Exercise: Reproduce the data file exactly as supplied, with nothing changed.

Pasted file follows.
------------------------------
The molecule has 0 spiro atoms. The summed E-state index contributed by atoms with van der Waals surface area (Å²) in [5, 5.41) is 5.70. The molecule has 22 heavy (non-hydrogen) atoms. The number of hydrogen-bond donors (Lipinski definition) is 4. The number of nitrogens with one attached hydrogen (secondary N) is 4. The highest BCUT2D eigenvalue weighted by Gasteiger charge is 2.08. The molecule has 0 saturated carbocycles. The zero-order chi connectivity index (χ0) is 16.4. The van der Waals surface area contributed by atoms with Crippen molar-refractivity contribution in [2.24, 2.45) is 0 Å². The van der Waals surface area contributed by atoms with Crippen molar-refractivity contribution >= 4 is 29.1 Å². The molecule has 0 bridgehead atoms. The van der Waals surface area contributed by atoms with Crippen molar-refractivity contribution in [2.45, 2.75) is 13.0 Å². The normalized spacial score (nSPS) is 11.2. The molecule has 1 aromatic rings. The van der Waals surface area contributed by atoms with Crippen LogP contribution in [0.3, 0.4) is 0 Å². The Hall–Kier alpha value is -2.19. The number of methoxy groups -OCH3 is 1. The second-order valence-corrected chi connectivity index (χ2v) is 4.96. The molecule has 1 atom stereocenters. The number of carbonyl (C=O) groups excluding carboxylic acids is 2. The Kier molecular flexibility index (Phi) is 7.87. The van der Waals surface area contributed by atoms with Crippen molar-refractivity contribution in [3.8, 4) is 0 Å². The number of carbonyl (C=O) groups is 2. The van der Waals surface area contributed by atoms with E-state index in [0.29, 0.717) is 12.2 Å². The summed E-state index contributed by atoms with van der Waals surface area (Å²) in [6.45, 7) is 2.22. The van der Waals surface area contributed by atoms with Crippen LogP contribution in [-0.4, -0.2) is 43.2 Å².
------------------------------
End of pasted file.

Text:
The molecule has 0 spiro atoms. The summed E-state index contributed by atoms with van der Waals surface area (Å²) in [5, 5.41) is 5.70. The molecule has 22 heavy (non-hydrogen) atoms. The number of hydrogen-bond donors (Lipinski definition) is 4. The number of nitrogens with one attached hydrogen (secondary N) is 4. The highest BCUT2D eigenvalue weighted by Gasteiger charge is 2.08. The molecule has 0 saturated carbocycles. The zero-order chi connectivity index (χ0) is 16.4. The van der Waals surface area contributed by atoms with Crippen molar-refractivity contribution in [2.24, 2.45) is 0 Å². The van der Waals surface area contributed by atoms with Crippen molar-refractivity contribution >= 4 is 29.1 Å². The molecule has 0 bridgehead atoms. The van der Waals surface area contributed by atoms with Crippen molar-refractivity contribution in [2.45, 2.75) is 13.0 Å². The normalized spacial score (nSPS) is 11.2. The molecule has 1 aromatic rings. The van der Waals surface area contributed by atoms with Crippen LogP contribution in [0.3, 0.4) is 0 Å². The Hall–Kier alpha value is -2.19. The number of methoxy groups -OCH3 is 1. The second-order valence-corrected chi connectivity index (χ2v) is 4.96. The molecule has 1 atom stereocenters. The number of carbonyl (C=O) groups excluding carboxylic acids is 2. The Kier molecular flexibility index (Phi) is 7.87. The van der Waals surface area contributed by atoms with Crippen molar-refractivity contribution in [3.8, 4) is 0 Å². The number of carbonyl (C=O) groups is 2. The van der Waals surface area contributed by atoms with E-state index in [0.29, 0.717) is 12.2 Å². The summed E-state index contributed by atoms with van der Waals surface area (Å²) in [6.45, 7) is 2.22. The van der Waals surface area contributed by atoms with Crippen LogP contribution in [-0.4, -0.2) is 43.2 Å².